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Branson Blog

Informative and entertaining, read all about the experiences in Branson on our blog. There’s so much in Branson to see and do!

What came first “Branson” or the “city of Branson?”

Grave stone of Reuben S. Branson, the person Branson is named after, located in the cemetery at the intersection of E. Oklahoma and Commercial Streets in Historic Downtown Branson.

BRANSON, Mo. When discussing what came first “the city of Branson” or “Branson,” it’s kind of like debating, “What came first the chicken or the egg” except, in this case, there is a clear answer. That answer is “Branson.”

The name “Branson,” as used to refer to an international tourist destination people have been coming to for over a century and the city of “Branson,” comes from the name of its first post office. The post office was inside a general store located near the mouth of Roark Creek and the White River. It was named after Ruben S. Branson who established the store at that location in 1882. The city of Branson was not incorporated until April 1, 1912.

Well that’s the short and quick of it, but there is a lot that went on in between and, for a short period of time, what eventually became the city of “Branson” almost became the city of “Lucia.” Early in the 1900s, as the railroad moved toward Branson there were two primary competing interests trying to get land and plat towns to take advantage of its arrival.

The first town platted was “Lucia” on October 2, 1903 with the town of “Branson” platted soon after on October 26, 1903. According to most historical accounts, Charles Fulbright and his “Branson Town Company” acquired both town sites by the end of 1903.

Interestingly, today as people drive to and from Historic Downtown Branson and Branson Landing, they can still see the lingering evidence of both town plats. In terms of today, what was the northern boundary of the Lucia plat and the southern boundary of the Branson plat come together at Main Street, State Route 76, starting approximately at the eastern edge of the Highway 65 interchange and going eastward down the hill towards Historic Downtown Branson and Branson Landing. The Streets in each plat, although numbered the same, did not line up with the same numbered streets in the other plat resulting in an offset. These offsets are readily observable as one drives Main Street between the Highway 65 Intersection and its intersection with Business Route 65 in Historic Downtown Branson.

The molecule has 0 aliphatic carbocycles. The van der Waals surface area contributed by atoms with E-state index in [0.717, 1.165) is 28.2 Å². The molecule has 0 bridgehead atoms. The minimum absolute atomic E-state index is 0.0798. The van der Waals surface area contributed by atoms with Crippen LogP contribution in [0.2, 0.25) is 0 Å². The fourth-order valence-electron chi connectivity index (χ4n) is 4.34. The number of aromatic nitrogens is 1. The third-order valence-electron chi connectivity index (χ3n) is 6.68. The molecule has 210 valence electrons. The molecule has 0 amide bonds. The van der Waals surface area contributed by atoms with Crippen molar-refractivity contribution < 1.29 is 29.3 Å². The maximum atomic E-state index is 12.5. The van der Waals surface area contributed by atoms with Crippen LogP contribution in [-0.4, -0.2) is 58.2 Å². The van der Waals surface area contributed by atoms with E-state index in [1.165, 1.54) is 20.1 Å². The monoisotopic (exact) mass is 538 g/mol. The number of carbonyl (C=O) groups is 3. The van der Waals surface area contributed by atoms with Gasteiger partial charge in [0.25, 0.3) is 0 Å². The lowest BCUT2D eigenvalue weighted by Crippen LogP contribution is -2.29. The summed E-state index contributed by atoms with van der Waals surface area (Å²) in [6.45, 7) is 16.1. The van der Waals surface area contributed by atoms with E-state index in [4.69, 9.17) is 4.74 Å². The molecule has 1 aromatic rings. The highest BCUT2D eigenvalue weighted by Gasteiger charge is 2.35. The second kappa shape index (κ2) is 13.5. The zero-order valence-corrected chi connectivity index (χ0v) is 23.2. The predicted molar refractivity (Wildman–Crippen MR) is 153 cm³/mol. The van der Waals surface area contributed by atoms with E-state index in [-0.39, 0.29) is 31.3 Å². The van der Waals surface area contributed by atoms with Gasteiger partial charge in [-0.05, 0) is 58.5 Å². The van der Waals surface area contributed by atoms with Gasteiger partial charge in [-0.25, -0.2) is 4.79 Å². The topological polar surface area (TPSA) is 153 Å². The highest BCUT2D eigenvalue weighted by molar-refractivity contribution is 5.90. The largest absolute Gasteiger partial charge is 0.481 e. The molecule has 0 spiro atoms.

Between 1903, with the plating of the township of Branson and its chartering as a city on April 1, 1912 two things happened in conjunction with each other that helped make “Branson” a major tourist destination. The first was the coming of the railroad and construction of the Branson Train Depot and the second, was the publishing of Harold Bell Wright’s epic novel about life in the Ozarks, “The Shepherd of Hills” in 1907. Together they provided they provided the reason and means for tourists to come to “Branson” and the first hint of what a tourism destination “Branson” was to become.

During 2012, the city of Branson will be celebrating “100 years of Heritage, Harmony, and Hospitality” as it hosts the millions of visitors that will be coming to Branson to experience its live shows, attractions, lakes, natural beauty and the myriad of other activities that makes it such a special place it is.

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